IF YOU have ever walked into the Yonsei-Samsung Library, you must have wondered at least once, “what is this wide space full of colorful chairs, whiteboards and a big TV screen?” That, dear Yonseians, is the Y-Valley: a place where you can explore creativity and freedom in order to turn ideas into reality. The Y-Valley has been a mystery for many students, with its novel introduction leaving many to wonder what its true purposes and uses are. The Yonsei Annals has therefore decided to investigate this mysterious space: this article will unravel details about the Y-Valley that we have obtained through our venture.
Founded in 2017, the Y-Valley is a creative working space on the first floor of the Yonsei-Samsung Library. The U-Lounge had been in its place, but on March 5, 2016, the school released grand plans of its reconstruction into the Y-Valley. The Annals met with Lee Won-sang, the manager of Yonsei’s Digital Media Team, to discover the central reasons behind the reconstruction.
“Students’ spending patterns of IT have drastically changed over the years,” said Lee. The U-Lounge was founded in 2007, when students seldom had portable computers, and it was not the norm for them to have access to advanced technology. At the time, the U-Lounge provided them with computers, touch displays and other digitalized tools, all of which arouse a sense of the future. However, students began to experience changes in their lifestyles—they started to watch videos through their cellphones and utilize laptops more than notebooks—which stimulated the reconstruction of such futuristic space. “We felt the need to catch up with these advancements,” said Lee. In order to keep pace with the developing IT, Yonsei University decided to recreate the U-Lounge into a place not for simply accessing technology, but for actively using technology to generate ingenious ideas and, beyond that, actualize these ideas into reality.
“The school policy started to advocate the rising culture of start-ups, which was another reason for the reconstruction,” said Lee. The school could not ignore this emerging trend of a newly surfacing and fastly growing business model of the contemporary society. The Y-Valley is structured in a way that student entrepreneurs can be inspired with ideas for starting their own start-ups. “The Y-Valley promotes a ‘co-working’ environment that is conducive to promoting the exchange of ideas between Yonseians from various fields,” Lee commented.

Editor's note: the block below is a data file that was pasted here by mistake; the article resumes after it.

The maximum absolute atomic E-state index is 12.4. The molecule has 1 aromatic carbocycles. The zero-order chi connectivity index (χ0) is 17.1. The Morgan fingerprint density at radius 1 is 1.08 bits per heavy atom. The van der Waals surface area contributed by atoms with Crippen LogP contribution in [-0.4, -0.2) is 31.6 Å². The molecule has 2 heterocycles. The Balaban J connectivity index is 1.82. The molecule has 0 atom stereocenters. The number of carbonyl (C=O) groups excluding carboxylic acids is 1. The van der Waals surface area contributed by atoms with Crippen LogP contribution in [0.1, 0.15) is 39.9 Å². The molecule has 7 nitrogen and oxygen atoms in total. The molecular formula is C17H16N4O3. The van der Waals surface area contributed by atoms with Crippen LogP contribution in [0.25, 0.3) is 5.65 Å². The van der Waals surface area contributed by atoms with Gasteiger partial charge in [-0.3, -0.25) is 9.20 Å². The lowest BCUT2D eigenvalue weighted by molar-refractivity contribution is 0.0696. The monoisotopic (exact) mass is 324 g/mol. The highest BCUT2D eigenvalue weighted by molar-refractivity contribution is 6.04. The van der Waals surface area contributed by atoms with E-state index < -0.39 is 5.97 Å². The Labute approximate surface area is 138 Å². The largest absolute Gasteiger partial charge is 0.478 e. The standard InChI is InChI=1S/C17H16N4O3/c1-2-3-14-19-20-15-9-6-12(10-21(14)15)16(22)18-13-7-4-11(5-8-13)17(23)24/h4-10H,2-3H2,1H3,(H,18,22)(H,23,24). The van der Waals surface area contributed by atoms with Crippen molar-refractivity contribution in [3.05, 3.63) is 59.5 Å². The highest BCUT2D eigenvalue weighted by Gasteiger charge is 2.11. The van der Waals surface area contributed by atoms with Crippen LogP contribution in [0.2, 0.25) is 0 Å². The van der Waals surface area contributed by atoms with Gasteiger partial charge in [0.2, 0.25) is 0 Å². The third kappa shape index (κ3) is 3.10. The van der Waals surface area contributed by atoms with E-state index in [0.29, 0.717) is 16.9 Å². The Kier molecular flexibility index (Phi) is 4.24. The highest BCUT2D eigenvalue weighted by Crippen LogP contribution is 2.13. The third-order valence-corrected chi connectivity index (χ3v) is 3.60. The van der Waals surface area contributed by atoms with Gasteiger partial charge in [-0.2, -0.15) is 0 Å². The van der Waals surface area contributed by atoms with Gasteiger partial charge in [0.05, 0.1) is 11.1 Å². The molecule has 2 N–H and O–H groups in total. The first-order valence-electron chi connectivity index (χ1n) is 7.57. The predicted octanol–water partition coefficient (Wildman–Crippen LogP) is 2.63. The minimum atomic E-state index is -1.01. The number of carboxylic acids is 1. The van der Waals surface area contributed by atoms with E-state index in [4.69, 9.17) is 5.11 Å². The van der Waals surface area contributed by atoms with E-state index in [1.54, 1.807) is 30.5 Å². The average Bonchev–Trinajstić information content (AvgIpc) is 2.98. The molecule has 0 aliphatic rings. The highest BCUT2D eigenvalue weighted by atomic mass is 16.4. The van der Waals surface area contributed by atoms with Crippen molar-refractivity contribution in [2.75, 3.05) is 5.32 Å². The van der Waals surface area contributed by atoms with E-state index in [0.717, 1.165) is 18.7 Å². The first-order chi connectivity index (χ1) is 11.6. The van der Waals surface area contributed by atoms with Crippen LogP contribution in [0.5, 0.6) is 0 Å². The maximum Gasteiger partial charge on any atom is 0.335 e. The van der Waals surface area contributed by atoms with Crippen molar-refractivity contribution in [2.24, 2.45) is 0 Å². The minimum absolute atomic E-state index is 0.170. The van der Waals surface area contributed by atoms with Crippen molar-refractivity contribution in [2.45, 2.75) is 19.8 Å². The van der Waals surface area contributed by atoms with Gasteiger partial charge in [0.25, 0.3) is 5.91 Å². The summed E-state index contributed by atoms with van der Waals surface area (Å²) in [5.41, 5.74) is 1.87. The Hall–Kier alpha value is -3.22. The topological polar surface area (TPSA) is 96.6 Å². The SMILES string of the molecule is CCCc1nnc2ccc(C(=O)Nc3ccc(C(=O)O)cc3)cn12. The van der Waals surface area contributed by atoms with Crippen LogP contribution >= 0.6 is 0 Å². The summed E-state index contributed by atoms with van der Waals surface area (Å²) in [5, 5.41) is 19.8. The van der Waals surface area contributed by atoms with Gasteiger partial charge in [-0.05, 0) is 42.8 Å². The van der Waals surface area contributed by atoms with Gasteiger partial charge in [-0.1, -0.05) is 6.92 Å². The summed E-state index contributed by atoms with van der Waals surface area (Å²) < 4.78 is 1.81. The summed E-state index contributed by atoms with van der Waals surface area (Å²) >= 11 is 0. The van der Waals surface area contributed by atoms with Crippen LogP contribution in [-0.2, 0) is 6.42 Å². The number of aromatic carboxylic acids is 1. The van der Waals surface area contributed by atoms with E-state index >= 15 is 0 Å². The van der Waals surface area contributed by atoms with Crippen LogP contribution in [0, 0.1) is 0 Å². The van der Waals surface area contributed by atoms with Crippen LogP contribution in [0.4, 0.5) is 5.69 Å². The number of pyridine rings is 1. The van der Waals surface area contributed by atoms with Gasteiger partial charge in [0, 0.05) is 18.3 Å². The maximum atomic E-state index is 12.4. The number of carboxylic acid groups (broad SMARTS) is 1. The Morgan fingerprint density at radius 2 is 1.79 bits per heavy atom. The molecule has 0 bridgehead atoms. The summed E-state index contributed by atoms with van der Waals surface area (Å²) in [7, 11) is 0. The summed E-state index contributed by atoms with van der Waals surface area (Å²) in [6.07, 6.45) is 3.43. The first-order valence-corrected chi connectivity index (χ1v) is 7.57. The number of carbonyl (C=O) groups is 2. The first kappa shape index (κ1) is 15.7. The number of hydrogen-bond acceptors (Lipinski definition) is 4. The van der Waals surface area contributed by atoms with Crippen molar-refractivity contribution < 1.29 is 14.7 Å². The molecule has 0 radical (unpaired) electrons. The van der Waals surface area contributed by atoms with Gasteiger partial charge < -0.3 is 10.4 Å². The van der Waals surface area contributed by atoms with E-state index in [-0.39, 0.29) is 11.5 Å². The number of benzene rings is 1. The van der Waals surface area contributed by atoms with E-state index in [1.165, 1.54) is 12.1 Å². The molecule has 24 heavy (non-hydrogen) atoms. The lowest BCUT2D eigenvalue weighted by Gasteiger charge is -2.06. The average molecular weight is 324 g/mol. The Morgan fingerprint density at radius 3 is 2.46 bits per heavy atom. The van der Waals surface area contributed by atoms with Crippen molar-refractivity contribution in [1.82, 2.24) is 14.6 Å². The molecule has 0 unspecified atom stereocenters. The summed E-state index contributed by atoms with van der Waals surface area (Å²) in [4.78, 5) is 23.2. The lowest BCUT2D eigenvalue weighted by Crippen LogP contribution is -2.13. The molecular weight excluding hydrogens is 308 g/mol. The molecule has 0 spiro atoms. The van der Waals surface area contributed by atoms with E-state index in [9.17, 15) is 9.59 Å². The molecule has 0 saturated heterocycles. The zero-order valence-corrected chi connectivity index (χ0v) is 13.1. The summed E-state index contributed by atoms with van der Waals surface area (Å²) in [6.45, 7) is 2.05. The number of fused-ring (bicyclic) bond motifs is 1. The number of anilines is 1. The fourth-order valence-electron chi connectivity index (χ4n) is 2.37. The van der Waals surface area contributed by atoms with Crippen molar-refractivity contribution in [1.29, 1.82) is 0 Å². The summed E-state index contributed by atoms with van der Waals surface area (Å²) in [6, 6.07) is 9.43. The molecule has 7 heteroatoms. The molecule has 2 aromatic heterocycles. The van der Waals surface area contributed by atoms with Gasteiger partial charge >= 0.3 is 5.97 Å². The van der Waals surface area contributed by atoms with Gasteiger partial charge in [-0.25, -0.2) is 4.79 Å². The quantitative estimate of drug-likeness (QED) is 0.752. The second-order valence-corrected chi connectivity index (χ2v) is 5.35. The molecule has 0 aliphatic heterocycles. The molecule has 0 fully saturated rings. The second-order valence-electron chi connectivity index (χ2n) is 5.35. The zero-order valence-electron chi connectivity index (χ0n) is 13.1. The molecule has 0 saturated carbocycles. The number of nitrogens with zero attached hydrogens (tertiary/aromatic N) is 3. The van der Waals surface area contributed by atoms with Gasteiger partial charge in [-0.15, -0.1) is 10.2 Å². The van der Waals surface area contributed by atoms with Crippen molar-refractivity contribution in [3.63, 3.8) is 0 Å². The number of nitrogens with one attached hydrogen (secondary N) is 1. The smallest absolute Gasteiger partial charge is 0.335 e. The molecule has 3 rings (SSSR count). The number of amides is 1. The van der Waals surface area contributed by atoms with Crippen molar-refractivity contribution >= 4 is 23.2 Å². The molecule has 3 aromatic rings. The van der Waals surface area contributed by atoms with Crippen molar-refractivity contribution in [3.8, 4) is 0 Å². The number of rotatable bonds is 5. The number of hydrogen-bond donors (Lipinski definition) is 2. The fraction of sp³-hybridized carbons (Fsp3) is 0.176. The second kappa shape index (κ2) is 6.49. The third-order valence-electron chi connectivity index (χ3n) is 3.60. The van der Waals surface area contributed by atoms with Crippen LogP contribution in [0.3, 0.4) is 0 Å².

As aforementioned, the Y-Valley is situated in the Yonsei-Samsung Library. According to Lee, an estimate of ten thousand people walk in and out of this library every day, which implies that the same people cross the Y-Valley more than two times a day. This, in turn, means that the Y-Valley, with its open space that is equipped with diverse sections for a vibrant exchange of ideas, becomes a space that is readily accessible and largely familiar to many Yonseians. This comprehensiveness is aspired to create an environment that will bring about a novel vision among the student entrepreneurs.
“However, the Y-Valley is not only for the students who are thinking about start-ups,” Lee stressed. “We do not set any restrictions; anyone is welcome in the Y-Valley.” By creating an open space that welcomes all, the school aims for a place where creativity can spread naturally throughout the student body, through which the seeds of growth and innovation can be planted.
What constitutes the Y-Valley?
There are five different sections in the Y-Valley: Idea Commons, Medial Wall, Booths, Idea Pump, and Makerspace. They are constructed to fulfill their own distinct purposes and objectives, and the columns below will explore them one by one.
1. Idea Commons:
The Idea Commons is a space where students can freely share their ideas amongst themselves. The area is constructed like a café, where there are a variety of chairs, desks and decorative lamps. Besides those that are fixed to the ground, all furniture and items are movable, helping the students to find the most comfortable position in conducting their activities. “We tried to create a café effect, as people can concentrate well with some white noise,” said Lee. He also added, “With the open space, our hope is that the students will exchange their various ideas in the space, creating intentional and unintentional interactions.”
2. Media Wall